We have reunited faithfully every year, these college friends and I. One weekend every year for 20 years. We’ve celebrated the job promotions and accolades, the weddings, the births of children, the cross-country moves and new homes. And we’ve seen each other through those other life events—the ones you usually don’t read about in alumni magazines—the job losses and identity crises, affairs and rocky relationships, divorces, miscarriages, depressions, and cancer. These women are my friends, the kind who accept the whole package and love you the more for it.

Our reunion tradition all started a few weeks after we graduated, when someone suggested we spend a weekend together at the beach that summer. Ten of us traveled to Sea Isle City, New Jersey. We economized by cramming into a dumpy efficiency with two bedrooms and a pullout couch. Most of us were still unemployed, after all, so we shared the required beach tags and brought our own towels to avoid detection by the humorless motel owner, who sternly reminded us when we checked in that the room slept six—and only six.

Though we lacked money, we were rich in other ways back then—in dreams and determination and in years. So much lay ahead. The engineers and business majors among us were heading off to good-paying entry-level positions at well-known corporations. The studious planned on graduate school. And the clueless, myself included, hoped that a life’s ambition would somehow—and soon, please—spread out before us a path gleaming with possibility. We never imagined the twists and turns and obstacles we would encounter along that path.

We made a pact that summer to reunite every year, no matter what. The rules were simple: no boyfriends, no spouses, no kids. This would be a weekend to nurture and savor our friendship.

I was the only one who ever broke the rules. One year, when I couldn’t bear the thought of being away from my infant daughter, I brought her along, and my husband, too, so he could take care of the baby. By the time I had two children of school age, I would break into song and start to skip as soon as I was out of their sight. Lately I have been lobbying hard for longer reunions.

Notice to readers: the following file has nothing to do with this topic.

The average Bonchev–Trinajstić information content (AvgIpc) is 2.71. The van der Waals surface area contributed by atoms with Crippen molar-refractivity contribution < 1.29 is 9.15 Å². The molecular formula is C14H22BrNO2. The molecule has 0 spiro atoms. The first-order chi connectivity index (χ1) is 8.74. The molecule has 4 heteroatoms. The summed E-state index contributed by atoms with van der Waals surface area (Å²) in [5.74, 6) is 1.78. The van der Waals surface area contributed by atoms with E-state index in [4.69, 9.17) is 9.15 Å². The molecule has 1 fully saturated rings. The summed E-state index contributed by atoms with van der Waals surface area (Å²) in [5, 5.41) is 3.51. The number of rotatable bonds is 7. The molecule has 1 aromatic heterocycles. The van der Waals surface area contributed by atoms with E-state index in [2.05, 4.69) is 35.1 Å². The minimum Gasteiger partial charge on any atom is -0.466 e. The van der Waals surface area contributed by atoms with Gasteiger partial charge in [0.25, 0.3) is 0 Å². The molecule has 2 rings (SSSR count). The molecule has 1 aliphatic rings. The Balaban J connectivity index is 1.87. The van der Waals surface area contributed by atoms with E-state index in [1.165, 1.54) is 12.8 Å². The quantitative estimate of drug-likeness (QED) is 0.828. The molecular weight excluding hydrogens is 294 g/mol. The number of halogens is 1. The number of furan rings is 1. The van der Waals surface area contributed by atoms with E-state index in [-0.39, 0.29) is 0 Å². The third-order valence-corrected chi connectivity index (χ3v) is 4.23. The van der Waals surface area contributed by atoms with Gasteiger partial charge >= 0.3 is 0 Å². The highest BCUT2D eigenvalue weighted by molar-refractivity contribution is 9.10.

Over the years we’ve explored some great places together. We were in Washington, DC, in an election year and shook candidate Bill Clinton’s hand (well, some of us did; others were less than thrilled with him). We have gone winery hopping in the Finger Lakes, lived history in Williamsburg, and huffed and puffed together through a kickboxing class at a health spa. Trips to Denver and Bermuda have been highlights. But really, it doesn’t matter where we go; the important thing is being together.

We’ve dwindled in number over the years. Some of us have moved too great a distance or have lost touch. Those of us who remain may not see each other at all in between these annual reunions, but when we gather together on the Friday that begins our treasured weekend together, the connection is immediate and reassuring. We giggle like teens and stay up all night gabbing with our roommates. (We can afford more than one hotel room now.) Amid the expectations and obligations we now shoulder, this one glorious weekend each year offers the chance to be the carefree young adults we were when we met.

The dynamics on these annual reunions are nothing like those at formal class reunions, where you worry about losing weight or hiding the crinkles around your eyes or impressing others with your career accomplishments. With this group of friends, that’s irrelevant. We know and accept each other for what we are. We don’t feel the need to impress or to pretend. Instead, we commiserate and seek advice and sometimes support and validation.

Twenty years ago we discussed our own academic interests and relationship woes. Today we talk about our children’s education and social development and find solace in discovering that their growing pains are quite common after all. The same holds true with other sensitive areas of life: relationships, health, all those closely guarded secrets and fears. We unburden ourselves, and it feels good.

When Sunday afternoon comes—too soon, as it always does—we go our separate ways again, as ready to take on the world as any 21-year-old.